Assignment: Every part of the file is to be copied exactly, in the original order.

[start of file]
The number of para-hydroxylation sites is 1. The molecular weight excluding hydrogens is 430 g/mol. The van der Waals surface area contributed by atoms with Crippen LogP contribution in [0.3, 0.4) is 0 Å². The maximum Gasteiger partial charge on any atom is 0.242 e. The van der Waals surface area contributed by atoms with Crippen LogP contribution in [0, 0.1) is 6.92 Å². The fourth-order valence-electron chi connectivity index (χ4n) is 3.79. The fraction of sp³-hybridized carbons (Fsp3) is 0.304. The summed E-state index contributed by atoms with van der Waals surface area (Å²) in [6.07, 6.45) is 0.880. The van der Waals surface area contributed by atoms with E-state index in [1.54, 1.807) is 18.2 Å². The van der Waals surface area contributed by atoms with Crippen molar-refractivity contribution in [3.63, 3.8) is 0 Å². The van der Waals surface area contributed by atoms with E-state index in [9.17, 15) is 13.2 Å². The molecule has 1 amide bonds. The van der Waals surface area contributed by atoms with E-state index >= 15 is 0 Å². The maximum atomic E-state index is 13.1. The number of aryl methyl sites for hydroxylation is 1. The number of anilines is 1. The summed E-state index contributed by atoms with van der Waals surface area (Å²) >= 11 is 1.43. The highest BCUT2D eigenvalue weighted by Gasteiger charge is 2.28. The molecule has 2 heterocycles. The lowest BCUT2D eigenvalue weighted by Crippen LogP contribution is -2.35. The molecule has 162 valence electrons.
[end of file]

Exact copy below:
The number of para-hydroxylation sites is 1. The molecular weight excluding hydrogens is 430 g/mol. The van der Waals surface area contributed by atoms with Crippen LogP contribution in [0.3, 0.4) is 0 Å². The maximum Gasteiger partial charge on any atom is 0.242 e. The van der Waals surface area contributed by atoms with Crippen LogP contribution in [0, 0.1) is 6.92 Å². The fourth-order valence-electron chi connectivity index (χ4n) is 3.79. The fraction of sp³-hybridized carbons (Fsp3) is 0.304. The summed E-state index contributed by atoms with van der Waals surface area (Å²) in [6.07, 6.45) is 0.880. The van der Waals surface area contributed by atoms with E-state index in [1.54, 1.807) is 18.2 Å². The van der Waals surface area contributed by atoms with Crippen molar-refractivity contribution in [3.63, 3.8) is 0 Å². The van der Waals surface area contributed by atoms with E-state index in [9.17, 15) is 13.2 Å². The molecule has 1 amide bonds. The van der Waals surface area contributed by atoms with E-state index >= 15 is 0 Å². The maximum atomic E-state index is 13.1. The number of aryl methyl sites for hydroxylation is 1. The number of anilines is 1. The summed E-state index contributed by atoms with van der Waals surface area (Å²) >= 11 is 1.43. The highest BCUT2D eigenvalue weighted by Gasteiger charge is 2.28. The molecule has 2 heterocycles. The lowest BCUT2D eigenvalue weighted by Crippen LogP contribution is -2.35. The molecule has 162 valence electrons.